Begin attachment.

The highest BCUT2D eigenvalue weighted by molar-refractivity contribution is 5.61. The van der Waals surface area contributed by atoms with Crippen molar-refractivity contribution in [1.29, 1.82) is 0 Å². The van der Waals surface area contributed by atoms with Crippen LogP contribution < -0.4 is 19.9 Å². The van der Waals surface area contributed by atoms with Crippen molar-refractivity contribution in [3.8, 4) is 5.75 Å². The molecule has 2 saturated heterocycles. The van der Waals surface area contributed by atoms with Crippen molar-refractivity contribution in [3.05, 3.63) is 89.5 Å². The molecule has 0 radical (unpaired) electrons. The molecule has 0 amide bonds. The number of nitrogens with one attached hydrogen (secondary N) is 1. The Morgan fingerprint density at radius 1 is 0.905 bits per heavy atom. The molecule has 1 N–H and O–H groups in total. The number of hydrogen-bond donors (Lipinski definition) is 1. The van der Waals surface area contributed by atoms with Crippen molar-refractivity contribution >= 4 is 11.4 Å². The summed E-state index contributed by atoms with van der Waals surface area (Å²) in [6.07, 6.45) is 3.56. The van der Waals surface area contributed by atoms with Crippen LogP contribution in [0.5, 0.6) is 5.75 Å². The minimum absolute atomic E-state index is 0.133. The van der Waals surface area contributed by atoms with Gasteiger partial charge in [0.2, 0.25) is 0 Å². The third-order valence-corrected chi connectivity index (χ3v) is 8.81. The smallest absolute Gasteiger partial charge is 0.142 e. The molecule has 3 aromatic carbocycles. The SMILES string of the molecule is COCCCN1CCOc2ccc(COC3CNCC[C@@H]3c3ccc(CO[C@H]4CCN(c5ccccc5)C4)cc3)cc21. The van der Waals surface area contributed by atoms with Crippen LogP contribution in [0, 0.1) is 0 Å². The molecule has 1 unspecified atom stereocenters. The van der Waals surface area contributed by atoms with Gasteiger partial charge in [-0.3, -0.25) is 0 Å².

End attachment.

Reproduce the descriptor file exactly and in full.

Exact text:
The highest BCUT2D eigenvalue weighted by molar-refractivity contribution is 5.61. The van der Waals surface area contributed by atoms with Crippen molar-refractivity contribution in [1.29, 1.82) is 0 Å². The van der Waals surface area contributed by atoms with Crippen LogP contribution < -0.4 is 19.9 Å². The van der Waals surface area contributed by atoms with Crippen molar-refractivity contribution in [3.8, 4) is 5.75 Å². The molecule has 2 saturated heterocycles. The van der Waals surface area contributed by atoms with Crippen molar-refractivity contribution in [3.05, 3.63) is 89.5 Å². The molecule has 0 radical (unpaired) electrons. The molecule has 0 amide bonds. The number of nitrogens with one attached hydrogen (secondary N) is 1. The Morgan fingerprint density at radius 1 is 0.905 bits per heavy atom. The molecule has 1 N–H and O–H groups in total. The number of hydrogen-bond donors (Lipinski definition) is 1. The van der Waals surface area contributed by atoms with Crippen molar-refractivity contribution >= 4 is 11.4 Å². The summed E-state index contributed by atoms with van der Waals surface area (Å²) in [6.07, 6.45) is 3.56. The van der Waals surface area contributed by atoms with Crippen LogP contribution in [0.5, 0.6) is 5.75 Å². The minimum absolute atomic E-state index is 0.133. The van der Waals surface area contributed by atoms with Gasteiger partial charge in [0.2, 0.25) is 0 Å². The third-order valence-corrected chi connectivity index (χ3v) is 8.81. The smallest absolute Gasteiger partial charge is 0.142 e. The molecule has 3 aromatic carbocycles. The SMILES string of the molecule is COCCCN1CCOc2ccc(COC3CNCC[C@@H]3c3ccc(CO[C@H]4CCN(c5ccccc5)C4)cc3)cc21. The van der Waals surface area contributed by atoms with Crippen LogP contribution in [0, 0.1) is 0 Å². The molecule has 1 unspecified atom stereocenters. The van der Waals surface area contributed by atoms with Gasteiger partial charge in [-0.3, -0.25) is 0 Å².